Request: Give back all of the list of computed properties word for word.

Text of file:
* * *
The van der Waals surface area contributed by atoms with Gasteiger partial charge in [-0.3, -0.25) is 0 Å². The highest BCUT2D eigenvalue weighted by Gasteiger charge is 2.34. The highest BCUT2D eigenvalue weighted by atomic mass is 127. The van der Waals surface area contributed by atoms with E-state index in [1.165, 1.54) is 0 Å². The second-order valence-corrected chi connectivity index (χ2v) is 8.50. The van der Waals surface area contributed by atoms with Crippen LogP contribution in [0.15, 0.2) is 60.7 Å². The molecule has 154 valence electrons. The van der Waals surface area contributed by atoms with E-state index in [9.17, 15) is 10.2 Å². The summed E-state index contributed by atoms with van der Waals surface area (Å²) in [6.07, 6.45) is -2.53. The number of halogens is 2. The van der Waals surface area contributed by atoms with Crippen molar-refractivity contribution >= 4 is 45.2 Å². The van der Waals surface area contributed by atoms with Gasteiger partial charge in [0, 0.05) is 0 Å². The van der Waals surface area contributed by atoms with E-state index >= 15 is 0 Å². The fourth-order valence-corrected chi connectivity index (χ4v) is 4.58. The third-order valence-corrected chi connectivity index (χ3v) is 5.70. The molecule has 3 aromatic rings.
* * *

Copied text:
The van der Waals surface area contributed by atoms with Gasteiger partial charge in [-0.3, -0.25) is 0 Å². The highest BCUT2D eigenvalue weighted by Gasteiger charge is 2.34. The highest BCUT2D eigenvalue weighted by atomic mass is 127. The van der Waals surface area contributed by atoms with E-state index in [1.165, 1.54) is 0 Å². The second-order valence-corrected chi connectivity index (χ2v) is 8.50. The van der Waals surface area contributed by atoms with Crippen LogP contribution in [0.15, 0.2) is 60.7 Å². The molecule has 154 valence electrons. The van der Waals surface area contributed by atoms with E-state index in [9.17, 15) is 10.2 Å². The summed E-state index contributed by atoms with van der Waals surface area (Å²) in [6.07, 6.45) is -2.53. The number of halogens is 2. The van der Waals surface area contributed by atoms with Crippen molar-refractivity contribution >= 4 is 45.2 Å². The van der Waals surface area contributed by atoms with Gasteiger partial charge in [0, 0.05) is 0 Å². The van der Waals surface area contributed by atoms with E-state index >= 15 is 0 Å². The fourth-order valence-corrected chi connectivity index (χ4v) is 4.58. The third-order valence-corrected chi connectivity index (χ3v) is 5.70. The molecule has 3 aromatic rings.